Fiona Montgomery, Head of Education (School Age) at financial education charity MyBnk, says that as society becomes increasingly cashless, it’s vital that children develop habits that can help them manage their money and remember its value. Particularly at this age, when many of them will be getting their first bank accounts.

Talking point:

Get them into the habit of tracking cash and checking their balance by using a banking app on their smartphone, and teach them the difference between available balance and actual balance.

Fiona Montgomery

Head of Education – School Age, MyBnk

Discover more tips to teach your kids about how to look after their finances in our money management guide.5 You can also get inspiration for explaining everyday money terms to them with our list of banking words.6

The parent’s perspective:

Online shopping channels are unlocking a new level of financial awareness in Eloise, 12. She sells her second-hand items on eBay, which dad Nathan says is teaching her the satisfaction that comes with making your own money.

“Eloise is still a bit young for a part-time job, but this shows her there are other ways she can make a bit more than she gets from us,” Nathan explains.

Give your children greater control over their finances with the BarclayPlus bank account and Barclays app7, available to children aged 11 and over. As well as checking their balance, they can set limits on their card, move money between accounts and even personalise8 their card with an image of their choice.

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When your child is 14 to 17 years old: help them take responsibility for their own money

Money comes from working hard, and being smart and investing it

Anna, age 17

This is a pivotal age for your child and their relationship with money, as now they have the chance to earn it themselves. Government research shows that 339,000 16 to 17-year-olds are currently in paid work in the UK.10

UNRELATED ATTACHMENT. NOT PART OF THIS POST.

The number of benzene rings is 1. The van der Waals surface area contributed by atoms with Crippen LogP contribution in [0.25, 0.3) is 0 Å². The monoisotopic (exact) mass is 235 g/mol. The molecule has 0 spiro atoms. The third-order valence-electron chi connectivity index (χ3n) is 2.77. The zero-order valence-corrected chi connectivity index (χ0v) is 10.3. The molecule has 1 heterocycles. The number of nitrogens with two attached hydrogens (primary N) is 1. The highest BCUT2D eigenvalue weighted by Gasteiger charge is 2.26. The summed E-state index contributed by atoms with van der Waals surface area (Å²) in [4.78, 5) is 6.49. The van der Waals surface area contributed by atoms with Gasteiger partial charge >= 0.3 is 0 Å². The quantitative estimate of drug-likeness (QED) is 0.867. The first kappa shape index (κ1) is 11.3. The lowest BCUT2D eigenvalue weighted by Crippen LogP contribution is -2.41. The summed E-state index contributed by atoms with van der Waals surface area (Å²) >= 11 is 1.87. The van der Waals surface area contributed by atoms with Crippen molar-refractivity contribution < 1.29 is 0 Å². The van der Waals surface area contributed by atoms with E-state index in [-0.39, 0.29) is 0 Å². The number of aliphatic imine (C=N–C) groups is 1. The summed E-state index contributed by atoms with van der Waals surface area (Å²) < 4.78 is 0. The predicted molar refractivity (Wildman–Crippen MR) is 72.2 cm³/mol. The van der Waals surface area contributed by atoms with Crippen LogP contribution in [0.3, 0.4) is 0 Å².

Sian Bentley, Moneywise Teacher of the Year winner in 2019, says it’s important to teach teenagers to take responsibility of their own money, taking examples from your own family finances. While you may not want to go into too much detail about this, it can be really valuable in showing them how your monthly outgoings work.

According to Kirstie Mackey, Head of Barclays LifeSkills, educating young people about their finances can enable them to make more informed decisions about money – and their future in general.

“It’s important to start early in supporting the development and learning of money management and budgeting,” she says. “This will help set young people up with good money habits for the future.”

Talking point:

It’s fundamental in today’s world to discuss topics such as online banking and digital currency with young people. This seems to be particularly relevant to them as money trends have been moving away from cash towards a ‘tap and pay’ culture. Exploring opportunities that banking apps can provide like tracking income, outgoings and savings has supported my students to see the importance of money management. Savings is a big topic for us and some of the statistics, for example about how much things cost and what they could afford, shock students and make them think.

Michael Callan

Head of Year 9 and SEN Teacher, Preston Manor School

The parent’s perspective

Mark says his 17-year-old daughter Anna is a dab hand at saving and managing money, and that her sensible approach came from having a piggy bank when she was younger, as this helped to teach her the value of money.

Mark also thinks it’s important to get teenagers working. “Encourage them to earn money as early as possible,” he says. “That doesn’t mean just washing your car – get them out into the world!”

For 16 and 17-year-olds, a Barclays Young Person’s account is great for managing money. As well as being free11, safe and packed with features, your child can get easy access to their finances in branch, at ATMs and through our app7.